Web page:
Deodora cedar’s delicate silver-blue needles are nicely contrasted against a dark green holly hedge.
The secret to Park Cities gardener Bob Grinnan’s low-maintenance landscape: CONIFERS.
The beauty of a forest lies not in its flowers but in the rich textures and shades of foliage, fronds, and bark. So it is in the Park Cities garden of Bob Grinnan. Without a lot of attention-grabbing flowers, the eye is drawn to the more subtle beauty around - beauty that is often thought of as background.
Grinnan’s garden - inspired by a story on Carl Neels that appeared in D Home’s Nov/Dec 2003 issue - is a study in junipers, a large group of plants that includes trees, shrubs, and creeping or ground cover varieties and gives landscapes seemingly endless variety and interest. (Juniper foliage ranges from silver to deepest green, with some turning a lovely plum color in the winter.) Artfully placed, conifers create a wonderful, low-maintenance garden with panache, reminiscent of the mountains of Aspen, Colorado, or perhaps even Salzburg or Kitzbuhel, Austria. Large river rocks and a natural path winding through the garden add to the mountain-landscape feel. There is a very small area for seasonal flowers that Grinnan says he can plant or not, depending on his time and mood. The look of the garden isn’t contingent on them. There is always color in his garden - the colors of the forest.
Frosted silver-blue berries provide winter interest on an upright juniper.
Skyrocket: A tall, narrow, green variety.
Wichita blue: Lovely silver foliage.
Blue point: Very popular landscape tree with bluish foliage. Maintains its shape well.
Spartan: Dark green. Fuller than skyrocket.
Hollywood: Green. Freeform habit. Good for a natural look.
Irish: Soft green foliage. Can take some shade or dappled light.
Pfitzer: Very popular. Green, bushy. Reaches 4 to 6 feet high and up to 10 feet wide.
Blue Pfitzer: Blue variety of above.
Blue rug: Stiff, blue-green foliage.
Bar harbor: Very similar to above, but turns plum in winter.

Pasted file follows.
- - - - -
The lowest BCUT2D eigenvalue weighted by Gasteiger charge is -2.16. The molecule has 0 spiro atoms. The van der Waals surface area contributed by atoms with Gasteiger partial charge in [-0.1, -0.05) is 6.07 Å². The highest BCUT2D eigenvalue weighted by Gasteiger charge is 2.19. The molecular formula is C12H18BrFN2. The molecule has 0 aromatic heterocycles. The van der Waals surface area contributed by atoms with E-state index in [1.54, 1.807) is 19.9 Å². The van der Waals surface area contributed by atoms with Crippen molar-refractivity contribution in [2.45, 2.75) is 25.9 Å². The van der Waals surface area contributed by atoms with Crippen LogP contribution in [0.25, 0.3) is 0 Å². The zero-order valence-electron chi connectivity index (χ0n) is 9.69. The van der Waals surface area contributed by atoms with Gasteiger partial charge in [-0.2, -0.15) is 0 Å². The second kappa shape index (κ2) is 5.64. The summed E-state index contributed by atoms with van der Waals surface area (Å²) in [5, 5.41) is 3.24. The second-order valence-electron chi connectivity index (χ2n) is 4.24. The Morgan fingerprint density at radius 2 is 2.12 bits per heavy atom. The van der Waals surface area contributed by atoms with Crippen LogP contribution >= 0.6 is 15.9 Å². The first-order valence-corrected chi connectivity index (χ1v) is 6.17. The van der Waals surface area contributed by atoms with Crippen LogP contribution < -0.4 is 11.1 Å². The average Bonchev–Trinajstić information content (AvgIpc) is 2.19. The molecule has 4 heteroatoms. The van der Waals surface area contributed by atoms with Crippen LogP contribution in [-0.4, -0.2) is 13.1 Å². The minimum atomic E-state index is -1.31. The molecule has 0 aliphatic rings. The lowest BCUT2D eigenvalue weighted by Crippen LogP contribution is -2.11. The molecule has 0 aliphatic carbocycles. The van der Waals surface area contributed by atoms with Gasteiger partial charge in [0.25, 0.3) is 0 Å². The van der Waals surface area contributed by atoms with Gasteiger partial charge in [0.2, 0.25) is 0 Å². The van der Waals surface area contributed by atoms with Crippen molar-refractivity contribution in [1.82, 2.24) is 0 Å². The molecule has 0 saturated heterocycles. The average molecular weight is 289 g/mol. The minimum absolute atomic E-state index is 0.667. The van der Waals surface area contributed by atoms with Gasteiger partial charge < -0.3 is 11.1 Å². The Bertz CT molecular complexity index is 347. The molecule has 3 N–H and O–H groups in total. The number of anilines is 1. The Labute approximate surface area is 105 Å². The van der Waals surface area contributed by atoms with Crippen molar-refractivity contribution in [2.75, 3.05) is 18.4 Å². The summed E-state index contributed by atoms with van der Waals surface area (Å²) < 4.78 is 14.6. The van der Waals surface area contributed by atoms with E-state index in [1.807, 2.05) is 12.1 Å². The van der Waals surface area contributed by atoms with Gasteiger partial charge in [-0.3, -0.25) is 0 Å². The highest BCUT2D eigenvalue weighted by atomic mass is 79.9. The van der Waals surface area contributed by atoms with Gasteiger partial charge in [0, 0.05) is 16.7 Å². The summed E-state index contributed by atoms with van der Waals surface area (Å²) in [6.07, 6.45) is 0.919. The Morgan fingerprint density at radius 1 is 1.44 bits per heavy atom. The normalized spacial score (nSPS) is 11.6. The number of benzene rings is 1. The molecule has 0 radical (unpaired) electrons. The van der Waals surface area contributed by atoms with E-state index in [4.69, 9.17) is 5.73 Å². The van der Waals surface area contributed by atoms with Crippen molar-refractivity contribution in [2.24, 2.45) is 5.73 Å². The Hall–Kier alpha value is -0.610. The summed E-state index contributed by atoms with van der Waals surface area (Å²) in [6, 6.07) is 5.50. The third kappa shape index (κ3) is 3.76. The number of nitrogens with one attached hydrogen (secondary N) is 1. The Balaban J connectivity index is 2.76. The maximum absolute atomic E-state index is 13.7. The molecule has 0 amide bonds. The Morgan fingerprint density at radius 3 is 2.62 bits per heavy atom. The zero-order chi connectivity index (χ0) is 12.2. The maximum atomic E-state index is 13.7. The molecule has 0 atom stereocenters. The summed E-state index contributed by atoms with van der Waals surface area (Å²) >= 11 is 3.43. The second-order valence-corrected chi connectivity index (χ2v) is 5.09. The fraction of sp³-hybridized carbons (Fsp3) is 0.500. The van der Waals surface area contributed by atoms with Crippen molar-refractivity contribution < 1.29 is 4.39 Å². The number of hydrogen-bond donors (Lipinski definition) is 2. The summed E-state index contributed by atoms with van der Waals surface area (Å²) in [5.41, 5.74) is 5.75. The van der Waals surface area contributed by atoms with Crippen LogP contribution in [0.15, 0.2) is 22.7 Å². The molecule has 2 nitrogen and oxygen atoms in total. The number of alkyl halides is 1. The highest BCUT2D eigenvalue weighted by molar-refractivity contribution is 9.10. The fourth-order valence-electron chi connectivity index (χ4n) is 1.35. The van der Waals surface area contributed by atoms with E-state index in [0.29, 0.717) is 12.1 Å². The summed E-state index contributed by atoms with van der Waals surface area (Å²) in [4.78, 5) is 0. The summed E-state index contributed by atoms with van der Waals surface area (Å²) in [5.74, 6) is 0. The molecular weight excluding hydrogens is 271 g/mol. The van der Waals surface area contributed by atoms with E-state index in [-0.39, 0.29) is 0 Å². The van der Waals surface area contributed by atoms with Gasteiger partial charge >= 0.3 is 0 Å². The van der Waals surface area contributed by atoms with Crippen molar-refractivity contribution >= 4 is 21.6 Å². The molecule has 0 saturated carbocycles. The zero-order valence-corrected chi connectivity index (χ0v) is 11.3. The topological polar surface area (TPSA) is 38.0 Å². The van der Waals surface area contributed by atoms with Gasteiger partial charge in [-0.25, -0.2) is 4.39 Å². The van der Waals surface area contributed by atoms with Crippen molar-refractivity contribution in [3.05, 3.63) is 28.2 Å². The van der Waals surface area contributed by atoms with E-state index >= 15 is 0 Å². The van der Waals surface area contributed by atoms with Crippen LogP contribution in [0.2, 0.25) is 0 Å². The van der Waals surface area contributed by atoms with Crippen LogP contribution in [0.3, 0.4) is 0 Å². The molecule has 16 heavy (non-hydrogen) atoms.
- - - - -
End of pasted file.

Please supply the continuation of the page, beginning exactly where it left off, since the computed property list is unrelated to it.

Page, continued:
Blue Pacific: Soft, blue-green foliage.
Andorra: Could be considered a small shrub. Grows approximately 2 to 2 1/2 feet high. Turns plum in winter.
Two Things You Need to Know
1. Junipers need sun. Without it, they will become brown, sparse, and exceedingly ugly.
2. When placing junipers - as well as cypresses, cedars, and the like - remember that their branching patterns are different from shade trees. These conifers are wide at the base and narrow at the top, rather than having a high canopy. Allow plenty of room at the base so you don’t have to prune them and ruin their shape as they grow.
An emerald yew drapes softly over river rocks.
Arborvitae: Bushy habit, with green, intricate, maze-like foliage. Tried-and-true in North Texas.
Deodar cedar: Talk about big! Can get up to 40 to 50 feet wide at the base and 100 feet high, but has a wonderful draping habit and appealing light bluish-green coloring.
Red cedar: Pretty, well-adapted, reliable, attractive bark. Terrific if you’re not allergic.
Arizona cypress: Beautiful, geometric, light-blue foliage. Grows big, so place it carefully.
Bald cypress: A rare deciduous conifer with soft, bright-green needles that turn burnt orange in fall. Cypress knees will stick out of the ground around the base over time.
Leyland cypress: Very pretty, if somewhat overused landscape tree. Often used as a screen.
Austrian pine: One of only a few pines that do well here. A fat, upright habit.
Japanese black pine: Another good pine for the area. Its tendency to contort is a nice addition to a natural, un-manicured look.
Yew: Likes a little protection from the hottest summer sun. Very dark green, wide needles add texture to the evergreen palette.